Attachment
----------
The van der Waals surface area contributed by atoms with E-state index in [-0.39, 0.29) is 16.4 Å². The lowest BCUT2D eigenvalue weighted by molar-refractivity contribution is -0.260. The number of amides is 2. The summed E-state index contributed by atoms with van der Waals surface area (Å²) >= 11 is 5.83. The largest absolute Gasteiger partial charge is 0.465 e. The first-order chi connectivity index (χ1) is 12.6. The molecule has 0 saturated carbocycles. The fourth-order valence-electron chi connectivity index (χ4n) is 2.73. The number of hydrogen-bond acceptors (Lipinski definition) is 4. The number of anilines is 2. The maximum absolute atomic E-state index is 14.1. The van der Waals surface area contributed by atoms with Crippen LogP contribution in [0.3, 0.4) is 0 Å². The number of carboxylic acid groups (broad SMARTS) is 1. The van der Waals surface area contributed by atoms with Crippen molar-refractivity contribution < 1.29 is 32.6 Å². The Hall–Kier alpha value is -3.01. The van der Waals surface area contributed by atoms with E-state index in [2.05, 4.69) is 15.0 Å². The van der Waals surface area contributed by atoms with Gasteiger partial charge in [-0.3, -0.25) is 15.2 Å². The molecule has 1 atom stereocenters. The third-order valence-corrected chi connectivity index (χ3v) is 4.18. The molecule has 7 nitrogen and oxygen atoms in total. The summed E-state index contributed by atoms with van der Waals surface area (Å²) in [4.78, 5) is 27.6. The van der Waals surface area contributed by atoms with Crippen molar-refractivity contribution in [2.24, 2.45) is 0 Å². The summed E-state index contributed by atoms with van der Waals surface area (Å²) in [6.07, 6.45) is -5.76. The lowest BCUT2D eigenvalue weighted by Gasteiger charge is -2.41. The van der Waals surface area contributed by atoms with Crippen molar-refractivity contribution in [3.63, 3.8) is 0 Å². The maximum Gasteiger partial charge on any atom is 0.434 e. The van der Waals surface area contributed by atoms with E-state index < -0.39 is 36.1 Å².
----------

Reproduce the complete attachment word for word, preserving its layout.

The van der Waals surface area contributed by atoms with E-state index in [-0.39, 0.29) is 16.4 Å². The lowest BCUT2D eigenvalue weighted by molar-refractivity contribution is -0.260. The number of amides is 2. The summed E-state index contributed by atoms with van der Waals surface area (Å²) >= 11 is 5.83. The largest absolute Gasteiger partial charge is 0.465 e. The first-order chi connectivity index (χ1) is 12.6. The molecule has 0 saturated carbocycles. The fourth-order valence-electron chi connectivity index (χ4n) is 2.73. The number of hydrogen-bond acceptors (Lipinski definition) is 4. The number of anilines is 2. The maximum absolute atomic E-state index is 14.1. The van der Waals surface area contributed by atoms with Crippen LogP contribution in [0.3, 0.4) is 0 Å². The number of carboxylic acid groups (broad SMARTS) is 1. The van der Waals surface area contributed by atoms with Crippen molar-refractivity contribution < 1.29 is 32.6 Å². The Hall–Kier alpha value is -3.01. The van der Waals surface area contributed by atoms with E-state index in [2.05, 4.69) is 15.0 Å². The van der Waals surface area contributed by atoms with Gasteiger partial charge in [-0.3, -0.25) is 15.2 Å². The molecule has 1 atom stereocenters. The third-order valence-corrected chi connectivity index (χ3v) is 4.18. The molecule has 7 nitrogen and oxygen atoms in total. The summed E-state index contributed by atoms with van der Waals surface area (Å²) in [4.78, 5) is 27.6. The van der Waals surface area contributed by atoms with Crippen molar-refractivity contribution in [2.24, 2.45) is 0 Å². The summed E-state index contributed by atoms with van der Waals surface area (Å²) in [6.07, 6.45) is -5.76. The lowest BCUT2D eigenvalue weighted by Gasteiger charge is -2.41. The van der Waals surface area contributed by atoms with Crippen molar-refractivity contribution in [3.63, 3.8) is 0 Å². The maximum Gasteiger partial charge on any atom is 0.434 e. The van der Waals surface area contributed by atoms with E-state index < -0.39 is 36.1 Å².